Michelle's column: An opportunity to show off Farmington
I have this friend — an online pen pal, really — who is coming to Farmington for the first time next week. She’s very excited about the trip. I’m just trying to figure out what to share with her when she gets here.
Her name is Carolyn Quinn. She and I met about a year and a half ago, when I heard something about some woman writing a book about Rose Hovick Thompson, the mother of Gypsy Rose Lee. In her research, Carolyn learned that part of Rose Hovick Thompson’s childhood was actually spent in Farmington.
I remember visiting with her on a Saturday afternoon. She lives in Brooklyn, N.Y., and our work schedules necessitated a weekend call. It was probably a good thing. We were on the phone for over an hour, which is a long conversation, as far as interviews go.
In our conversation, I re-member her telling me that when her book was published, she really wanted to come to Farmington. She’s seen pictures of early Farmington, the time back before the Great Fire of 1879. The hotel owned by Rose Hovick Thompson’s family — which traces back to the family of Lawrence Egle, one of Farmington’s first firefighters — was the Egle hotel, which was apparently located where the Exchange Bank Building now stands at the corner of Third and Oak streets.
Carolyn and I have stayed in touch on Facebook. Her book was published last year, and on Sunday she arrives in Minnesota for a few days. And so now the question is, where do I take her while she’s here?
She’ll do a talk on her book, “Mama Rose’s Turn: The True Story of America’s Most Notorious Stage Mother,” at the Pleasant Hill Library in Hastings on Monday, May 19, beginning at 6 p.m. She’ll speak there because Farmington’s library is under reconstruction right now.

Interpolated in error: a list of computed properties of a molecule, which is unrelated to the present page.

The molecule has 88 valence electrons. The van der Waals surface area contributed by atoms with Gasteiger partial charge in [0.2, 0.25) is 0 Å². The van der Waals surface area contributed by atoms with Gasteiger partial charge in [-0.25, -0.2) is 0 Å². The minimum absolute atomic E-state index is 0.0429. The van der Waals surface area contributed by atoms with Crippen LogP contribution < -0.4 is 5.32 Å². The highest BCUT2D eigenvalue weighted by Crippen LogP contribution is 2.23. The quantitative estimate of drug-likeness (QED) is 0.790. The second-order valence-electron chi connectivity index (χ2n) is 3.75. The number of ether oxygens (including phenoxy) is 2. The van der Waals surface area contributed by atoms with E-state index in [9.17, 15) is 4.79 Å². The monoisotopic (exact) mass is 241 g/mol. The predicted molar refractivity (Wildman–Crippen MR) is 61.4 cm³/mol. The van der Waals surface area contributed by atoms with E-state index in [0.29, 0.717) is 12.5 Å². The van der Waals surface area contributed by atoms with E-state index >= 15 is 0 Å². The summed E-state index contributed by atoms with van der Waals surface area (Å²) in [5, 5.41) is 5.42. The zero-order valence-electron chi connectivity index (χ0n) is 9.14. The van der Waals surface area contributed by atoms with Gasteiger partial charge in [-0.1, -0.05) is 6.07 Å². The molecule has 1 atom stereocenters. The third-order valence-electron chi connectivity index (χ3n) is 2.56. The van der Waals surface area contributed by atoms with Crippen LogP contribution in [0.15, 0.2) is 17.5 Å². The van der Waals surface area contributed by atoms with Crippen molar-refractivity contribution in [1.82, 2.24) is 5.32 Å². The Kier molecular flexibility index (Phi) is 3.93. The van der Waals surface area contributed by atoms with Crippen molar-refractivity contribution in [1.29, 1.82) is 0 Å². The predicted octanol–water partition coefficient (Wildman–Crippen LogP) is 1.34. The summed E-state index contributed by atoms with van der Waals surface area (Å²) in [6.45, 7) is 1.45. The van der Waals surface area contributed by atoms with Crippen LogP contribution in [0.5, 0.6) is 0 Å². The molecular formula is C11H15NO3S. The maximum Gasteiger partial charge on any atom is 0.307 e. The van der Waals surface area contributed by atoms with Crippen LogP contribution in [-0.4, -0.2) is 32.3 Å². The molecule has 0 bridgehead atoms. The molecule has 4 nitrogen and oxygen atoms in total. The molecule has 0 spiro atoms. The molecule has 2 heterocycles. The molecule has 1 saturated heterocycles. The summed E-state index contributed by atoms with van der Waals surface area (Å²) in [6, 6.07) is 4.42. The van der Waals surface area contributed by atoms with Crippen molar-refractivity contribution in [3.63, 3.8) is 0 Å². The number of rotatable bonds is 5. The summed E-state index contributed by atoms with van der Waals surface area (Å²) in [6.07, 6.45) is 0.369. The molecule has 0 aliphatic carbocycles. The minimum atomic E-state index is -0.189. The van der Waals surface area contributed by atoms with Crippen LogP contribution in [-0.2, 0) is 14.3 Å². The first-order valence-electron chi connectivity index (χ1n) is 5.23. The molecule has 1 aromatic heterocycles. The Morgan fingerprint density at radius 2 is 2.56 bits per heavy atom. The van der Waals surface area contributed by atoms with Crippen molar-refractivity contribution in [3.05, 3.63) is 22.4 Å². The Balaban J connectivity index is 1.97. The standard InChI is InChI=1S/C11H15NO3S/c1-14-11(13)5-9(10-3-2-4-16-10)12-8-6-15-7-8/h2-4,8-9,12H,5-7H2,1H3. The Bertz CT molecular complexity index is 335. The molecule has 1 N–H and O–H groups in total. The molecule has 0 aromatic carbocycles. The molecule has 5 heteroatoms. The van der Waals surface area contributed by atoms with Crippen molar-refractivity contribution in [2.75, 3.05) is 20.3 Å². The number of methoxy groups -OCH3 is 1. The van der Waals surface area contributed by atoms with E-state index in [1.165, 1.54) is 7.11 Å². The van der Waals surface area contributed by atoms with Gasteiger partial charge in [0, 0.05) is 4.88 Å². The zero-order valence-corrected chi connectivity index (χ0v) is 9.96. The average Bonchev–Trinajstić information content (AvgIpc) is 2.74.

She’s staying with a couple outside of Lakeville, but I know we’ll get together a few times. I’m excited to share Farmington with her. Granted, there will only be so much we can do downtown, because none of the businesses she’d learned about in her research still exist.
But there is so much more I’d like to be able to show her. Though she’s used to walking blocks at a time, I don’t suspect she’s got the access to the quiet kind of beauty that we have on the trails around Rambling River Park. She contacted several of Farmington’s city staff as part of her research, so I plan to bring her over to city hall and make those introductions, too.
I imagine the farm fields will be a stark difference from the neon lights she posts in her photos.
We’ll also make a trip to South St. Paul, so she can meet the folks at the Dakota County Historical Society, who helped her out with her research. And on the way back, I’ve promised her a trip to Lock and Dam No. 2 in Hastings, because she’s never seen the Mighty Mississippi.
I’ve been thinking about this since Carolyn told me she was coming to Minnesota. Everything around me, between Farmington and Hastings, seems to jump right out as something I should share with her. I think she’s planning to visit Dakota City Heritage Village this weekend with her hosts, but there is so much more to see! Maybe we should go through U of M property with the Gopher Ordnance Plant remains? What about a drive to the actual Castle Rock rock?
You see what I mean? Every day we are surrounded by an area we’ve come to accept as just home. It’s kind of exciting to look at Dakota County as a destination, because our everyday is pretty interesting, when you really sit back and think about it.